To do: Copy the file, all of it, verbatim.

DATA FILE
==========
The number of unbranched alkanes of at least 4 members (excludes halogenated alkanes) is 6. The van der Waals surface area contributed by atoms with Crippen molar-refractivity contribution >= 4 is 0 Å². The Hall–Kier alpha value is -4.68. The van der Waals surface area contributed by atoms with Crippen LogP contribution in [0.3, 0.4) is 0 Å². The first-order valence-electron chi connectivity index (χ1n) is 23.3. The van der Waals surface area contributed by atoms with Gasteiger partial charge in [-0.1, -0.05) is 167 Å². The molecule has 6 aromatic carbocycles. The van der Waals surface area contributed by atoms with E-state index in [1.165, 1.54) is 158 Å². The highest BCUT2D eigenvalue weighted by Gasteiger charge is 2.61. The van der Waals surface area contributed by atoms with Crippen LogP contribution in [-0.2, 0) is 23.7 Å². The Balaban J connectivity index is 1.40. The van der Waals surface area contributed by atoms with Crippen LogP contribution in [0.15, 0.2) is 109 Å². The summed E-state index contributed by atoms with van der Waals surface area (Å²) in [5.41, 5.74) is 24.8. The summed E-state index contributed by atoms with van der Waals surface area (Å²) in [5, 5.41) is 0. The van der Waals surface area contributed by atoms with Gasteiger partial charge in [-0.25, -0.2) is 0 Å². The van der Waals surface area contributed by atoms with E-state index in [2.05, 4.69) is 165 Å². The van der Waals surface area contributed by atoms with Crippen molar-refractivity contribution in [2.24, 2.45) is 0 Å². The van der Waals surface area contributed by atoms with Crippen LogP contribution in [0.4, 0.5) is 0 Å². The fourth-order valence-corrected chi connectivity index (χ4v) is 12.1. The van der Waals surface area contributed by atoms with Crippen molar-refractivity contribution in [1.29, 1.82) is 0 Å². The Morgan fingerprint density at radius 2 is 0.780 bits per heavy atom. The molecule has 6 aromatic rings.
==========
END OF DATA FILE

The number of unbranched alkanes of at least 4 members (excludes halogenated alkanes) is 6. The van der Waals surface area contributed by atoms with Crippen molar-refractivity contribution >= 4 is 0 Å². The Hall–Kier alpha value is -4.68. The van der Waals surface area contributed by atoms with Crippen LogP contribution in [0.3, 0.4) is 0 Å². The first-order valence-electron chi connectivity index (χ1n) is 23.3. The van der Waals surface area contributed by atoms with Gasteiger partial charge in [-0.1, -0.05) is 167 Å². The molecule has 6 aromatic carbocycles. The van der Waals surface area contributed by atoms with E-state index in [1.165, 1.54) is 158 Å². The highest BCUT2D eigenvalue weighted by Gasteiger charge is 2.61. The van der Waals surface area contributed by atoms with Crippen LogP contribution in [-0.2, 0) is 23.7 Å². The Balaban J connectivity index is 1.40. The van der Waals surface area contributed by atoms with Crippen LogP contribution in [0.15, 0.2) is 109 Å². The summed E-state index contributed by atoms with van der Waals surface area (Å²) in [5.41, 5.74) is 24.8. The summed E-state index contributed by atoms with van der Waals surface area (Å²) in [5, 5.41) is 0. The van der Waals surface area contributed by atoms with Gasteiger partial charge in [-0.25, -0.2) is 0 Å². The van der Waals surface area contributed by atoms with E-state index in [2.05, 4.69) is 165 Å². The van der Waals surface area contributed by atoms with Crippen molar-refractivity contribution in [2.24, 2.45) is 0 Å². The van der Waals surface area contributed by atoms with Crippen LogP contribution in [0.4, 0.5) is 0 Å². The fourth-order valence-corrected chi connectivity index (χ4v) is 12.1. The van der Waals surface area contributed by atoms with Crippen molar-refractivity contribution in [1.29, 1.82) is 0 Å². The Morgan fingerprint density at radius 2 is 0.780 bits per heavy atom. The molecule has 6 aromatic rings.